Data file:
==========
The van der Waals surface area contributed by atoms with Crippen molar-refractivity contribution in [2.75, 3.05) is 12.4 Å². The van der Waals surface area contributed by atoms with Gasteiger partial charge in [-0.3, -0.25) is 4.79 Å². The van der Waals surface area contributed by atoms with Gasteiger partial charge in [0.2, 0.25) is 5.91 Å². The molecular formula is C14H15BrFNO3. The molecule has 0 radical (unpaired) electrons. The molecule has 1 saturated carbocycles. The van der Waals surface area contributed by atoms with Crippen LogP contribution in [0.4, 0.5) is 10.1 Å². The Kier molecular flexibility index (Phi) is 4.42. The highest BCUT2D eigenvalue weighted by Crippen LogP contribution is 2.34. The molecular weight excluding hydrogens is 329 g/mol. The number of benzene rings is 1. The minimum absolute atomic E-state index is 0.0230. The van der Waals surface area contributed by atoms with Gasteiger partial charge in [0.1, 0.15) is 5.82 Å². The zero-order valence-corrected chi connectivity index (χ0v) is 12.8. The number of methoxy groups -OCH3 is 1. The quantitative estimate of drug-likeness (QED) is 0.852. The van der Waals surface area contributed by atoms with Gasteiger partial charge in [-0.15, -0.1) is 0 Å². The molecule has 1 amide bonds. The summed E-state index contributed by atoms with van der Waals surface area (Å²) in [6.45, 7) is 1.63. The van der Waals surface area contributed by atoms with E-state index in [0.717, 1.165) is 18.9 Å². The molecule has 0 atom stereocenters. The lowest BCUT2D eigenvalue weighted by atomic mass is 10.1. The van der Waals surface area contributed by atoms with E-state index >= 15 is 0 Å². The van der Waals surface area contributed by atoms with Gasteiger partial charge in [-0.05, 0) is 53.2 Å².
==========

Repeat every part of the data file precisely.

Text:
The van der Waals surface area contributed by atoms with Crippen molar-refractivity contribution in [2.75, 3.05) is 12.4 Å². The van der Waals surface area contributed by atoms with Gasteiger partial charge in [-0.3, -0.25) is 4.79 Å². The van der Waals surface area contributed by atoms with Gasteiger partial charge in [0.2, 0.25) is 5.91 Å². The molecular formula is C14H15BrFNO3. The molecule has 0 radical (unpaired) electrons. The molecule has 1 saturated carbocycles. The van der Waals surface area contributed by atoms with Crippen LogP contribution in [0.4, 0.5) is 10.1 Å². The Kier molecular flexibility index (Phi) is 4.42. The highest BCUT2D eigenvalue weighted by Crippen LogP contribution is 2.34. The molecular weight excluding hydrogens is 329 g/mol. The number of benzene rings is 1. The minimum absolute atomic E-state index is 0.0230. The van der Waals surface area contributed by atoms with Gasteiger partial charge in [0.1, 0.15) is 5.82 Å². The zero-order valence-corrected chi connectivity index (χ0v) is 12.8. The number of methoxy groups -OCH3 is 1. The quantitative estimate of drug-likeness (QED) is 0.852. The van der Waals surface area contributed by atoms with Gasteiger partial charge in [-0.15, -0.1) is 0 Å². The molecule has 1 amide bonds. The summed E-state index contributed by atoms with van der Waals surface area (Å²) in [6.45, 7) is 1.63. The van der Waals surface area contributed by atoms with E-state index in [0.717, 1.165) is 18.9 Å². The molecule has 0 atom stereocenters. The lowest BCUT2D eigenvalue weighted by atomic mass is 10.1. The van der Waals surface area contributed by atoms with E-state index >= 15 is 0 Å². The van der Waals surface area contributed by atoms with Gasteiger partial charge in [-0.05, 0) is 53.2 Å².